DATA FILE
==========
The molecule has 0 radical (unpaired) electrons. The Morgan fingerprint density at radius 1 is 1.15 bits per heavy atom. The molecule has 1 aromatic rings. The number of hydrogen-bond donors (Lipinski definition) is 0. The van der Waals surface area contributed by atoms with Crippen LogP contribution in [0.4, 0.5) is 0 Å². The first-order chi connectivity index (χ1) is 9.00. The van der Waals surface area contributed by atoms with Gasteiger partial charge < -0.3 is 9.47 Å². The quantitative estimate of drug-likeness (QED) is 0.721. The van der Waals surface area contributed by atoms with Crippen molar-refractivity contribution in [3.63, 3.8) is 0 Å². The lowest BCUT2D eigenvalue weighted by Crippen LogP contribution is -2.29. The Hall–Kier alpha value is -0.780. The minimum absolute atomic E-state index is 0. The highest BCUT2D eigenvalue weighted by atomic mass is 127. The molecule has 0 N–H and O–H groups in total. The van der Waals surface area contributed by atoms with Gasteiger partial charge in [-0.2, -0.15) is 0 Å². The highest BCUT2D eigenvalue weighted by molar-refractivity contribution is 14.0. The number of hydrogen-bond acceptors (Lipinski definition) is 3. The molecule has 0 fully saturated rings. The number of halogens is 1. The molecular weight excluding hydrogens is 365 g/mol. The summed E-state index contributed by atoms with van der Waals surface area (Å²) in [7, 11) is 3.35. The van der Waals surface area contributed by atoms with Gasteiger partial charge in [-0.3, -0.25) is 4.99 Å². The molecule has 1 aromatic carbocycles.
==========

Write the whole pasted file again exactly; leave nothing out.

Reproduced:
The molecule has 0 radical (unpaired) electrons. The Morgan fingerprint density at radius 1 is 1.15 bits per heavy atom. The molecule has 1 aromatic rings. The number of hydrogen-bond donors (Lipinski definition) is 0. The van der Waals surface area contributed by atoms with Crippen LogP contribution in [0.4, 0.5) is 0 Å². The first-order chi connectivity index (χ1) is 9.00. The van der Waals surface area contributed by atoms with Gasteiger partial charge < -0.3 is 9.47 Å². The quantitative estimate of drug-likeness (QED) is 0.721. The van der Waals surface area contributed by atoms with Crippen molar-refractivity contribution in [3.63, 3.8) is 0 Å². The lowest BCUT2D eigenvalue weighted by Crippen LogP contribution is -2.29. The Hall–Kier alpha value is -0.780. The minimum absolute atomic E-state index is 0. The highest BCUT2D eigenvalue weighted by atomic mass is 127. The molecule has 0 N–H and O–H groups in total. The van der Waals surface area contributed by atoms with Gasteiger partial charge in [-0.2, -0.15) is 0 Å². The highest BCUT2D eigenvalue weighted by molar-refractivity contribution is 14.0. The number of hydrogen-bond acceptors (Lipinski definition) is 3. The molecule has 0 fully saturated rings. The number of halogens is 1. The molecular weight excluding hydrogens is 365 g/mol. The summed E-state index contributed by atoms with van der Waals surface area (Å²) in [7, 11) is 3.35. The van der Waals surface area contributed by atoms with Gasteiger partial charge in [-0.3, -0.25) is 4.99 Å². The molecule has 1 aromatic carbocycles.